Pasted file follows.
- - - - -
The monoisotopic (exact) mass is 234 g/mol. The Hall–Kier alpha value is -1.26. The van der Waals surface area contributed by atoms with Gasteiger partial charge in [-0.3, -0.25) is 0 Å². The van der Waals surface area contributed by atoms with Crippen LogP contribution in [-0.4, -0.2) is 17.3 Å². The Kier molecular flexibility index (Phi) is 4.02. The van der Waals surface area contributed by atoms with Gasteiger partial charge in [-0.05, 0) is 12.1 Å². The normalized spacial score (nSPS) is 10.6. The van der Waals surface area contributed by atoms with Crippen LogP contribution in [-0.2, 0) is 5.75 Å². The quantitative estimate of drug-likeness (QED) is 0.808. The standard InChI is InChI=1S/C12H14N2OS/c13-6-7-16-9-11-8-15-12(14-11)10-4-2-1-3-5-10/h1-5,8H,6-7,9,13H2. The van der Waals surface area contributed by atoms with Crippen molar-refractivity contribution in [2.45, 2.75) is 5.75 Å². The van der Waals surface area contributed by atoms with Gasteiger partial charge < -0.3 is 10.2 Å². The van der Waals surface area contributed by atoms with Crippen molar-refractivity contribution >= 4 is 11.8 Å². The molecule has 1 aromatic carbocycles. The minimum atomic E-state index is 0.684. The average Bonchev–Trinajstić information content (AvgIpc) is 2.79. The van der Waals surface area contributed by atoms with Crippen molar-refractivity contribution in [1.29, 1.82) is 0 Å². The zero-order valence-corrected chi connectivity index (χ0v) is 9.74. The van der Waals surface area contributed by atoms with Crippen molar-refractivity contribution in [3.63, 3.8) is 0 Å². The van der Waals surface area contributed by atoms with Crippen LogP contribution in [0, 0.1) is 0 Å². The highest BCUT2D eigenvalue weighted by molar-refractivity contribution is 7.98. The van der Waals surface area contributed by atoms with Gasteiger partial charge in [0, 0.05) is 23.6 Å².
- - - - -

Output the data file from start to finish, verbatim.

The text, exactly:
The monoisotopic (exact) mass is 234 g/mol. The Hall–Kier alpha value is -1.26. The van der Waals surface area contributed by atoms with Gasteiger partial charge in [-0.3, -0.25) is 0 Å². The van der Waals surface area contributed by atoms with Crippen LogP contribution in [-0.4, -0.2) is 17.3 Å². The Kier molecular flexibility index (Phi) is 4.02. The van der Waals surface area contributed by atoms with Gasteiger partial charge in [-0.05, 0) is 12.1 Å². The normalized spacial score (nSPS) is 10.6. The van der Waals surface area contributed by atoms with Crippen LogP contribution in [-0.2, 0) is 5.75 Å². The quantitative estimate of drug-likeness (QED) is 0.808. The standard InChI is InChI=1S/C12H14N2OS/c13-6-7-16-9-11-8-15-12(14-11)10-4-2-1-3-5-10/h1-5,8H,6-7,9,13H2. The van der Waals surface area contributed by atoms with Crippen molar-refractivity contribution in [2.45, 2.75) is 5.75 Å². The van der Waals surface area contributed by atoms with Gasteiger partial charge < -0.3 is 10.2 Å². The van der Waals surface area contributed by atoms with Crippen molar-refractivity contribution >= 4 is 11.8 Å². The molecule has 1 aromatic carbocycles. The minimum atomic E-state index is 0.684. The average Bonchev–Trinajstić information content (AvgIpc) is 2.79. The van der Waals surface area contributed by atoms with Crippen molar-refractivity contribution in [1.29, 1.82) is 0 Å². The zero-order valence-corrected chi connectivity index (χ0v) is 9.74. The van der Waals surface area contributed by atoms with Crippen molar-refractivity contribution in [3.63, 3.8) is 0 Å². The van der Waals surface area contributed by atoms with Crippen LogP contribution in [0, 0.1) is 0 Å². The highest BCUT2D eigenvalue weighted by molar-refractivity contribution is 7.98. The van der Waals surface area contributed by atoms with Gasteiger partial charge in [0, 0.05) is 23.6 Å².